This post is sponsored by Comcast.
With our kids, we’ve generally been screen light — different story for our own devices, but that’s another issue entirely. We’ve tried to avoid dealing with screen time since our 7-year-old was born. It’s not that I’m against screen time. It’s more that it intimidates me — all those limits by age set by medical professionals, all the apps and games out there for kids to use, all the pressure to get our kids the latest and greatest of technology.
So, rather than get a handle on how to manage screen time in our home, I’ve been in denial that this is something we should be tackling.
Well, it’s become clear since our oldest started kindergarten (not to mention the pandemic) that helping our kids develop healthy screen habits and necessary technology skills requires they use screens more regularly. And more regular screen time means my husband and I need to figure out how to manage time, content access, and — most importantly — family expectations.
I suppose the benefit of dragging our feet is we now have the chance to mindfully lay the foundation for screen time as our children get older. I am also glad I have mom friends with older children who I can turn to for advice.
Speaking of mom friends and advice, I recently had the opportunity to chat with a group of Kansas City moms alongside Comcast team members about managing screen time. One of the biggest revelations I had during our discussion was how our generation is the first to really deal with the issue of screen time on this scale. We can’t look to those who came before us for advice. Sure, we grew up as digital natives having been exposed to technology of various kinds since our own childhoods, but parenting in a sea of devices is different than growing up with them.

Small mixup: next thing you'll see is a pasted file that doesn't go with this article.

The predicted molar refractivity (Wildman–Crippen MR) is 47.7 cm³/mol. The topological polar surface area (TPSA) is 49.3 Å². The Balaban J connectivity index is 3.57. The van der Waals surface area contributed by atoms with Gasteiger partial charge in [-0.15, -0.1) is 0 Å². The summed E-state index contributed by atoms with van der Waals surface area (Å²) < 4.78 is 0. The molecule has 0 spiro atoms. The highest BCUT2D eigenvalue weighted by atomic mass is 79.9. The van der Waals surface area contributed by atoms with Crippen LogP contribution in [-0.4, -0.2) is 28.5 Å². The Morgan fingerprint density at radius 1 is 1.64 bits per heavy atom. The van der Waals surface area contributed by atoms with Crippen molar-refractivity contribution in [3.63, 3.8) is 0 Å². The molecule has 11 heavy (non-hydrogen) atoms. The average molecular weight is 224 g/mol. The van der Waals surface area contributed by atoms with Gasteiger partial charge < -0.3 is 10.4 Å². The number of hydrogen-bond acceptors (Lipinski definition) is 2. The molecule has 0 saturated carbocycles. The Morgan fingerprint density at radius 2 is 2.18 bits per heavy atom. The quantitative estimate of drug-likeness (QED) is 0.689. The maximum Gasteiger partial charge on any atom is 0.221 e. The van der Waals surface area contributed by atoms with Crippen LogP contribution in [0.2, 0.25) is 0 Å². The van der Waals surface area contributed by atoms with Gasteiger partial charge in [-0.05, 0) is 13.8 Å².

I’m concerned about the balance of raising children capable of navigating a technology-driven world without allowing that technology to consume their lives. And I know I’m not alone in that concern.
At the event, we not only heard wisdom and worry from other moms, but the professionals from Comcast shared what they have to help: the XFinity xFi platform. Xfinity xFi is a Wi-Fi platform that provides as simple digital dashboard in app form for Xfinity customers that can be downloaded on your phone or tablet.
As Xfinity customers ourselves, we can…
- monitor all devices in our home by organizing them into individual profiles, this includes guest devices and those for our household like the thermostat or printer.
- set time limits for use of specified devices and see what individual device usage looks like.
- push pause on network access at scheduled times per user (mealtimes, bedtimes, etc.) or as needed.
We’ve been satisfied Xfinity internet customers for a few years and are relieved to know that xFi can help us intentionally monitor and guide our children’s screen time as they become more screen literate. We’re grateful for the guardrails and monitoring we have access to through the xFi platform.
Beyond usage and access, xFi helps to filter content to provide better security and more peace of mind. It monitors, blocks, and informs us of online threats to our devices when they’re connected to our home network.
Moving forward, I now have ideas for how to put clear expectations and guidelines in place for our kids — expectations that will also apply to us as parents. My husband and I have had several conversations about what our own phone and computer usage should look like in front of the kids. Both of us want to avoid being in a room as a family, all staring at our own screens with the tv on in the background.
One thing I wasn’t expecting from the event was making sure to consider the positive aspects of screen time and technology. Someone suggested a technology contract in order to instill more ownership and responsibility; another mom brought up the issue of quality screen time versus quantity (face-to-face chatting being different than playing games or mindlessly watching videos) and how screens can bring us together.
Because screen time is now a permanent fixture in our society, finding ways to make our relationship with it a healthy one is crucial to setting our kids up for success. I’m glad I have tools and community to rely on since it does take a village, virtual or otherwise.